American Government help? 1 question. Best answer and 10 points?
What are the cases Bethel School District v. Fraser and Hazelwood School District v. Kuhlmeier about? How do they affect public schooling today?
PLEASE HELP? I don't know the question at all and would like to know it for my final coming up. Thank you!!
- kelliegirl33Lv 77 years agoFavorite Answer
Bethel School District v. Fraser : (1986)
This is a first amendment issue case involving free speech in public schools. Seventeen year old Matthew Fraser was supporting his friend who was running for some election in the school (I am not sure what his friend was running for). Fraser was giving a speech during an assembly at the school. The speech included obscene, vulgar language, which the school had a policy not allowing this. Because of this, Fraser got suspended for two days. He was also prohibited from speaking at his graduation ceremony. Fraser then filed a case against the school claiming it was a violation of his first amendment rights of freedom of speech. The U.S. district court ruled in favor of Fraser. However, the school took it to the Supreme Court, who reversed the court of appeals and found that the school did have the right to suspend him. The first amendment does not prohibit schools from prohibiting vulgar and lewd speeches since such discourse was inconsistent with the " fundamental values of public school education ."
Public schools today still honor the policy of no obscene or vulgar language. It disrupts the learnning process.
Hazelwood School District v. Kuhlmeier : (1988)
This is a case that deal with the first amendment and freedom of expression. It involves a newspaper , called The Spectrum, that the student published as part of a journalism class. Howard Emerson submitted proofs of an issue of the newspaper to the principal for approval, which was common. The principal objected to two of the stories because they dealt with teen pregnancy and divorce. The names were changed for privacy reasons. The principle believed that the reference to sexual activity and birth control were inappropriate for younger students at the school. He also believed that the divorce story should have included the parents' response and not just the kid's story. Reynolds did not believe there was time to make appropriate changes, therefore he did not publish the stories. Kathy Kuhlmeier, the editor, filed suit against the school for not allowing them their freedom of expression. The lower court decided in favor of the school. However, the U.S. court of appeals circuit court reversed the decision stating the Spectrum was a public forum and it could not be censored unless " necessary to avoid material and substantial interference with school work or discipline or the rights of others. The U.S. Supreme court granted a judicial review in which they overturned the decision of the circuit court. The majority of the justices held that the principle was entitled to censor the articles. The court established that the student publication could be regulated by school officials, and that they " reserved the forum for its intended purpose, as a supervised learning experience for journalism students ."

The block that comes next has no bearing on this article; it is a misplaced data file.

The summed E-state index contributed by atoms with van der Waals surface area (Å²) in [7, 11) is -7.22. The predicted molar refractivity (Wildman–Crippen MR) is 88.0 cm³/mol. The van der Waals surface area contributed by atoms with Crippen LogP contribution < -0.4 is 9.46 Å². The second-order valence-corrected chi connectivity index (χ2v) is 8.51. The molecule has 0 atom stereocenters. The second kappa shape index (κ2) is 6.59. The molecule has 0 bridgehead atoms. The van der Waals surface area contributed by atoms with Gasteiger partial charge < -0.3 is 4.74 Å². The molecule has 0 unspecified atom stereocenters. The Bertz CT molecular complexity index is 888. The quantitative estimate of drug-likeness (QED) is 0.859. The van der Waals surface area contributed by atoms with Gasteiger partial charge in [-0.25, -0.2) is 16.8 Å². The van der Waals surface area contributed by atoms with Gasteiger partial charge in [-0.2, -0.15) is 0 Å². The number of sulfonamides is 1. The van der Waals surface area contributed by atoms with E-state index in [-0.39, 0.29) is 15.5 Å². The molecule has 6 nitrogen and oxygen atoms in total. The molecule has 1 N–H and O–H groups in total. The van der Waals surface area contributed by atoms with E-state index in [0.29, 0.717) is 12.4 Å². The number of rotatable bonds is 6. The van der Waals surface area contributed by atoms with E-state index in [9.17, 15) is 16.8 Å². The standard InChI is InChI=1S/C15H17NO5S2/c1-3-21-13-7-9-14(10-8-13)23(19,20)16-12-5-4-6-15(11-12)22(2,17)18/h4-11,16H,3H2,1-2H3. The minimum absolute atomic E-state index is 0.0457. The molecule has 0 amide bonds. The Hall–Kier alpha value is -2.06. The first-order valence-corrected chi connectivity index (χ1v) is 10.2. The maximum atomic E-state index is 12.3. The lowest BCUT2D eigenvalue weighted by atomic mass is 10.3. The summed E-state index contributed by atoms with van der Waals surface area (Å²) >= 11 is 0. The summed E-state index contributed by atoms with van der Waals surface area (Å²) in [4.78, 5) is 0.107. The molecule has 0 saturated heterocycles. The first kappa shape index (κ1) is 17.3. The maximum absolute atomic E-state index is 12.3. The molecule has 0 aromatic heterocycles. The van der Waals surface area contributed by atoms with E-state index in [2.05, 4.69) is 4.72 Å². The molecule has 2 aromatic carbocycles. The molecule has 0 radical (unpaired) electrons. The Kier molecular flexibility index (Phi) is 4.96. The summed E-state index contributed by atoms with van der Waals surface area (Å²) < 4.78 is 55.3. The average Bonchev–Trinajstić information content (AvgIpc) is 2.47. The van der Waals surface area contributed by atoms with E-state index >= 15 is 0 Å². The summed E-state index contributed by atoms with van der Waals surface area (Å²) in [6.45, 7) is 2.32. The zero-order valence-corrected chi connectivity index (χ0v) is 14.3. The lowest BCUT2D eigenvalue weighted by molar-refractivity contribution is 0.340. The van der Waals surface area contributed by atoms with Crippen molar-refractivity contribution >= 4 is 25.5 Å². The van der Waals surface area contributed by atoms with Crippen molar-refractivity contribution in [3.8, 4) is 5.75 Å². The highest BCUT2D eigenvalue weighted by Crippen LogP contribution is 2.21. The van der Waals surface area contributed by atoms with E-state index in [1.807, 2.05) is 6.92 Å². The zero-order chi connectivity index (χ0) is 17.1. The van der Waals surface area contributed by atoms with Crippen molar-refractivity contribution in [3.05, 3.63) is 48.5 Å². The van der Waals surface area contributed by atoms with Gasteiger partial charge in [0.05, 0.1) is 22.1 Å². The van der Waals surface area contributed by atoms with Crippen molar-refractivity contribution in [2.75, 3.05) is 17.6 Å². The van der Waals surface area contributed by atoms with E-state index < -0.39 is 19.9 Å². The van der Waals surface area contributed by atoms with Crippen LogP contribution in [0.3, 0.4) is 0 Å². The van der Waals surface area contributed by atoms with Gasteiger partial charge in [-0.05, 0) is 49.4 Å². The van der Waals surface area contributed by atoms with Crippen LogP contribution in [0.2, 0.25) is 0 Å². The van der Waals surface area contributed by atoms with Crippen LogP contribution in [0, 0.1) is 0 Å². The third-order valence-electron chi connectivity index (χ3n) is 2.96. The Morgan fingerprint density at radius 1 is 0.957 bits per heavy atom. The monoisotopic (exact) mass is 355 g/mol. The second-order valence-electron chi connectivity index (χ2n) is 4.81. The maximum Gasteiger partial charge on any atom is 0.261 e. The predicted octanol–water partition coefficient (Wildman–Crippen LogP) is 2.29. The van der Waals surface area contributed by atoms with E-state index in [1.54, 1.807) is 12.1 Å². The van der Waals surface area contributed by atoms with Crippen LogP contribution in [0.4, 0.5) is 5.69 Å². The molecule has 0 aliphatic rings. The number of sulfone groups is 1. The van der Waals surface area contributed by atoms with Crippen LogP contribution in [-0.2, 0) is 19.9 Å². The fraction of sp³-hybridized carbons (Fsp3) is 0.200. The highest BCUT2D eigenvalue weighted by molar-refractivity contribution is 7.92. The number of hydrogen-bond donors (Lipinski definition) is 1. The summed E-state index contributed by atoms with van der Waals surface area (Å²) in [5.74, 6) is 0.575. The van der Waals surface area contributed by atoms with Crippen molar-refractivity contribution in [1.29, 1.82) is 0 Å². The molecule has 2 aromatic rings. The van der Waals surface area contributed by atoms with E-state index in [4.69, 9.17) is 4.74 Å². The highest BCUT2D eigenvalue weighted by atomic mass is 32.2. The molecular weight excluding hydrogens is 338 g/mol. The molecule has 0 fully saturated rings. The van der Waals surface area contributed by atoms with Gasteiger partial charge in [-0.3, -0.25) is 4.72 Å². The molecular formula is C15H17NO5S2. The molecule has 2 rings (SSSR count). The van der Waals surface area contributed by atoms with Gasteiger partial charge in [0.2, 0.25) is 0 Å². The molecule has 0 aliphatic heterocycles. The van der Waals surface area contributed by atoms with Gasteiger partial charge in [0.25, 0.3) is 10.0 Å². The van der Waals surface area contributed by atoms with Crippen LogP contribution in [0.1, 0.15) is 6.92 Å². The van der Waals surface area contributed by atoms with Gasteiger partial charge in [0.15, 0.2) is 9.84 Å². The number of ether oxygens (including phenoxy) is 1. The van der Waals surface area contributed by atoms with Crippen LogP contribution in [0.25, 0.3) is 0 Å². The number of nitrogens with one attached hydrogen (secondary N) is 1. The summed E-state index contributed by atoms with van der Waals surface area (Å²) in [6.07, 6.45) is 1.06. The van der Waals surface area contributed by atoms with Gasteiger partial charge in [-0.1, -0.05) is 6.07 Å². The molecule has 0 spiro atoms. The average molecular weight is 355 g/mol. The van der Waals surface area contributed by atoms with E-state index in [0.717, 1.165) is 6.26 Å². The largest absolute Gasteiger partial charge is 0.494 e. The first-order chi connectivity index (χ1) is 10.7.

Under the first amendment, schools can censor non-forum school newspapers when they can justify their decisions by stating an educational purpose. However, they cannot censor articles based on personal opinions. However, seven states have passed laws guaranteeing all students newspapers have the rights to publish freely. These states are Arkansas, California, Colorado, Iowa, Kansas, Kentucky, Massachusetts, and Oregon. The Hazelwood standard does not apply in these states.
- 5 years ago
how do these cases effect schools today